So what will happen if we just enter a statement without the number? Well, that statement would be added at the bottom of an ACL. But in this case we already had an explicit “deny ip any any” statement so we cannot put another line under it.

Question 6

Explanation

We cannot filter traffic that is originated from the local router (R3 in this case) so we can only configure the ACL on R1 or R2. “Weekend hours” means from Saturday morning through Sunday night so we have to configure: “periodic weekend 00:00 to 23:59”.

Note: The time is specified in 24-hour time (hh:mm), where the hours range from 0 to 23 and the minutes range from 0 to 59.

Question 7

Explanation

The established keyword is only applicable to TCP access list entries to match TCP segments that have the ACK and/or RST control bit set (regardless of the source and destination ports), which assumes that a TCP connection has already been established in one direction only. Let’s see an example below:

access-list_established.jpgSuppose you only want to allow the hosts inside your company to telnet to an outside server but not vice versa, you can simply use an “established” access-list like this:

access-list 100 permit tcp any any established
access-list 101 permit tcp any any eq telnet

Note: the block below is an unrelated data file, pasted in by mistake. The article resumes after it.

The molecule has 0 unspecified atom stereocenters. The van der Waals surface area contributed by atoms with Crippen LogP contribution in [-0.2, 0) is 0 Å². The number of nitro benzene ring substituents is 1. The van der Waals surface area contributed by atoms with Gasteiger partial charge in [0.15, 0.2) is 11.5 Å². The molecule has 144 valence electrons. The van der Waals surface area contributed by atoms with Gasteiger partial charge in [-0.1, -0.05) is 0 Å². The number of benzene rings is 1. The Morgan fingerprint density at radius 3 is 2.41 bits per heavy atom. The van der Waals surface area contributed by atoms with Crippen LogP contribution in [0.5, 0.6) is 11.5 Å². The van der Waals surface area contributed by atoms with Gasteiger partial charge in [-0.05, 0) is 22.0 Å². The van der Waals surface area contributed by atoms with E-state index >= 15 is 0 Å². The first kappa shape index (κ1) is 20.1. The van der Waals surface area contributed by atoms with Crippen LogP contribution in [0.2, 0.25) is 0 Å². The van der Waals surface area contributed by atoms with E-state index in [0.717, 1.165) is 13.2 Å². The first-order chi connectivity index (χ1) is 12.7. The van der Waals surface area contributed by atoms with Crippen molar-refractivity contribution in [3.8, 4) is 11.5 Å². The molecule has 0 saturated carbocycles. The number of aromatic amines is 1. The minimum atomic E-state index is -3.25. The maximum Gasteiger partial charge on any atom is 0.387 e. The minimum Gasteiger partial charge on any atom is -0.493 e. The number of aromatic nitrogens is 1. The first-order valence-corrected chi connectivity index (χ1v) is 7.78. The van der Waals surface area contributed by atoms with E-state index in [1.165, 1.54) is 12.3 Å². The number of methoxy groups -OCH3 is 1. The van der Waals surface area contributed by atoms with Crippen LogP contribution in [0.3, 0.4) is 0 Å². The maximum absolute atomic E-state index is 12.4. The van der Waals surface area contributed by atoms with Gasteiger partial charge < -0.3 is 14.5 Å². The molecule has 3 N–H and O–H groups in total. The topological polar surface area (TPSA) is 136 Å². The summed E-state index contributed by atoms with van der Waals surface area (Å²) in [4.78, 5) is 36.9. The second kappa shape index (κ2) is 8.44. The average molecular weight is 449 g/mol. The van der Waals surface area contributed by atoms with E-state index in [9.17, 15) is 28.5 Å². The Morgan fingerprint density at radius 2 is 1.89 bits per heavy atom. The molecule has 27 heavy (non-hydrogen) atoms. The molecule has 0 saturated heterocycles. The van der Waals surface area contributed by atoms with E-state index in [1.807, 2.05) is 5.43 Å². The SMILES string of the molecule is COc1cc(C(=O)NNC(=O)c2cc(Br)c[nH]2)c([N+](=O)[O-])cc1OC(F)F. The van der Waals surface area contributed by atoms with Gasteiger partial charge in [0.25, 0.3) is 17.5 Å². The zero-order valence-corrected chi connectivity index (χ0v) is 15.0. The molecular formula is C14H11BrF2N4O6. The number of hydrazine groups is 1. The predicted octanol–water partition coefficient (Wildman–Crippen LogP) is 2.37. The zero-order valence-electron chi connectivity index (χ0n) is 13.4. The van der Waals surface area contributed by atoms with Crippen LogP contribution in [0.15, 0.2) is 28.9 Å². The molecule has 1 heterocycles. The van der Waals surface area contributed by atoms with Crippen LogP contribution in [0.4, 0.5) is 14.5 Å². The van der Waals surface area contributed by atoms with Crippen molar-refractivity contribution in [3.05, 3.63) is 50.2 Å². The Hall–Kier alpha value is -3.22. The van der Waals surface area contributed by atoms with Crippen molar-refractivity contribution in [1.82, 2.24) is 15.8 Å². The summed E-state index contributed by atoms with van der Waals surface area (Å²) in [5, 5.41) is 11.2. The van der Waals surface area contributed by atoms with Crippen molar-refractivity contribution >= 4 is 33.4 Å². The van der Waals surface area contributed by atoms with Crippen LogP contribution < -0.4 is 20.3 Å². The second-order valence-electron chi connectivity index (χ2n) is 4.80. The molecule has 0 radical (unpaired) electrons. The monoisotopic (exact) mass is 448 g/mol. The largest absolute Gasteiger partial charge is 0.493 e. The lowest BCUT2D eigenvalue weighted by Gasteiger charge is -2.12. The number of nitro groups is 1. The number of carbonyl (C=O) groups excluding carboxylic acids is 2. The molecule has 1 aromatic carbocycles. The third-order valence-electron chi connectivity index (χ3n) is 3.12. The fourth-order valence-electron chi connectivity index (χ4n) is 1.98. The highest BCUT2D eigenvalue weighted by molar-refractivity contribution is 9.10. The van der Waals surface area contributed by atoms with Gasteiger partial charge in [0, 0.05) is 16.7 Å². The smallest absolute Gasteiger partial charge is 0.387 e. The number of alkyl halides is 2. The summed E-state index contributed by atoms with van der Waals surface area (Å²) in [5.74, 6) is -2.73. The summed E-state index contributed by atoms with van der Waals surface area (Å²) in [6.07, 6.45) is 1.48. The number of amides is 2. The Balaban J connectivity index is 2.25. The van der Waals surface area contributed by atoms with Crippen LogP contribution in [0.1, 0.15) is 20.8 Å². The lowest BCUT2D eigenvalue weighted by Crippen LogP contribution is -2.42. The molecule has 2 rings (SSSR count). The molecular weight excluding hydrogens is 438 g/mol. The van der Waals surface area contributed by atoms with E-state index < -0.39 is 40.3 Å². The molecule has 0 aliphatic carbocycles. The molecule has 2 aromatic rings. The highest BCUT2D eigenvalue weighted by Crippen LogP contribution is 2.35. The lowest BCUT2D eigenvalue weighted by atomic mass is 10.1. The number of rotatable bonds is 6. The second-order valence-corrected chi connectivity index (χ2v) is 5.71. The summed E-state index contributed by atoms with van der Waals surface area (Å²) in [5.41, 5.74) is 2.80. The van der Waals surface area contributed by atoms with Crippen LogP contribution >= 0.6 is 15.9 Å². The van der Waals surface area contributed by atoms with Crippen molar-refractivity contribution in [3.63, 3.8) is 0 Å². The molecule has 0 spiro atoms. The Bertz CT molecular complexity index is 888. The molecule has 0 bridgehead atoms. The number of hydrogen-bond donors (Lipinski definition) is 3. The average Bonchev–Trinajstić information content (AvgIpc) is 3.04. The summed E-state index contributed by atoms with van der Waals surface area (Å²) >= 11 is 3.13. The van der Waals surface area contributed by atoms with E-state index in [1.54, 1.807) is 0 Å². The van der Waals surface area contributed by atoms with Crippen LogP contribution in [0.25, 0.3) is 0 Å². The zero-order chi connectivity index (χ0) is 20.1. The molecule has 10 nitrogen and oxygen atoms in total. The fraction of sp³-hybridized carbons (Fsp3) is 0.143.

!
interface S0/0
ip access-group 100 in
ip access-group 101 out

Note:

Suppose host A wants to start communicating with host B using TCP. Before they can send real data, a three-way handshake must be established first. Let’s see how this process takes place:

TCP_Three_way_handshake.jpg

1. First host A will send a SYN message (a TCP segment with SYN flag set to 1, SYN is short for SYNchronize) to indicate it wants to setup a connection with host B. This message includes a sequence (SEQ) number for tracking purpose. This sequence number can be any 32-bit number (range from 0 to 232) so we use “x” to represent it.

2. After receiving SYN message from host A, host B replies with SYN-ACK message (some books may call it “SYN/ACK” or “SYN, ACK” message. ACK is short for ACKnowledge). This message includes a SYN sequence number and an ACK number:
+ SYN sequence number (let’s called it “y”) is a random number and does not have any relationship with Host A’s SYN SEQ number.
+ ACK number is the next number of Host A’s SYN sequence number it received, so we represent it with “x+1”. It means “I received your part. Now send me the next part (x + 1)”.

The SYN-ACK message indicates host B accepts to talk to host A (via ACK part). And ask if host A still wants to talk to it as well (via SYN part).

3. After Host A received the SYN-ACK message from host B, it sends an ACK message with ACK number “y+1” to host B. This confirms host A still wants to talk to host B.

Question 8

Explanation

The inbound direction of G0/0 of SW2 only filter traffic from Web Server to PC-1 so the source IP address and port is of the Web Server.

Question 9

Question 10

Explanation